Democrats in the Iowa Senate delayed action for six hours yesterday on a bill setting basic state school aid for next year, trying to stop what they say will severely underfund K-12 education.
Republicans in the House and Senate propose just over one-percent increase for schools.
School officials have said they need at least four percent to avoid larger class sizes or layoffs.
The bill is on the fast track, clearing committees in both chambers yesterday, and now headed for votes in the House and Senate as early as this week.
Democrats argued they were asked to vote on a bill without knowing how their local districts would be affected.
“What will this mean for rural schools. Is it going to mean more consolidation?” asked Sen. Tod Bowman (D-Maquoqeta). “Is it going to mean closings? Is it going to mean more busing?”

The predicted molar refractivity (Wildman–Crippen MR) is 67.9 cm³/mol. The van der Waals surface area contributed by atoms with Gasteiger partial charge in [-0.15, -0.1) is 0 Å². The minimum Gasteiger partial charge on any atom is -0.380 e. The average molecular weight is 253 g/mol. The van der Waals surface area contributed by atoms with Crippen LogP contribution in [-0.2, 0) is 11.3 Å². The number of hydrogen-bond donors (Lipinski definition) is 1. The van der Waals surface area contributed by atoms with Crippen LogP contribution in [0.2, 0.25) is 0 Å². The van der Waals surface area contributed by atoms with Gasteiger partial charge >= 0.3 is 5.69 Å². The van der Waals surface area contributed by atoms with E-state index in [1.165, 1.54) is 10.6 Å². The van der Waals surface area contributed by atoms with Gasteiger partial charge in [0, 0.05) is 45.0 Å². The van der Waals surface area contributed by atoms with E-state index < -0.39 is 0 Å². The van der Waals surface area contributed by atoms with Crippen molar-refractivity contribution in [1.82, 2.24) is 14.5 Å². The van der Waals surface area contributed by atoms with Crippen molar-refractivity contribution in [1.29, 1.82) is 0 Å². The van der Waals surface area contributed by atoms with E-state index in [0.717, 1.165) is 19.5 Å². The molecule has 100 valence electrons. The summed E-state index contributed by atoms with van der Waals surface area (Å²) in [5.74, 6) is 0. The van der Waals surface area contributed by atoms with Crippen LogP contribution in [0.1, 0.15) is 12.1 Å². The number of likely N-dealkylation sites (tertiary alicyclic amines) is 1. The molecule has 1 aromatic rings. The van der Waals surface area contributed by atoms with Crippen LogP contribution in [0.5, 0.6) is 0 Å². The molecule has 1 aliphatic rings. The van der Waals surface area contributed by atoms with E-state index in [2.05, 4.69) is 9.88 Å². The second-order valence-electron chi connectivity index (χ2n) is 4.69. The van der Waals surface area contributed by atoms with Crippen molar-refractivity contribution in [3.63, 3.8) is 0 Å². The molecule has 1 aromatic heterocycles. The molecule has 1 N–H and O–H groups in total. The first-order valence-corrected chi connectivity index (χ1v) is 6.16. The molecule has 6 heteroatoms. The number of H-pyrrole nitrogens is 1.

The increase will amount to about $40 million for schools or about $78 per student.
Republicans say schools will still get a large percentage of all new spending next year.
"We believe it's the appropriate amount that we can afford this year," said Rep. Walt Rogers (R-Cedar Falls), chair of the House Education Committee.
Governor Branstad’s budget includes a two percent increase for K-12 schools or roughly twice what the GOP bill includes.
School advocates argue the increase would put most districts under what’s known as the school budget guarantee, meaning they would raise property taxes to compensate.
State law requires the legislature to set basic school aid in the first 30 days of the legislative session.
“I mean I know we have timelines and we have to get this out but we can’t do this without public input,” Bowman said. “And if it’s the intent of the general assembly to rush this through on Thursday that is a disgrace.”
“There’s a whole long list of things that we need to know before we can proceed,” said Sen. Herman Quirmbach (D-Ames), ranking minority member on the Senate Education Committee.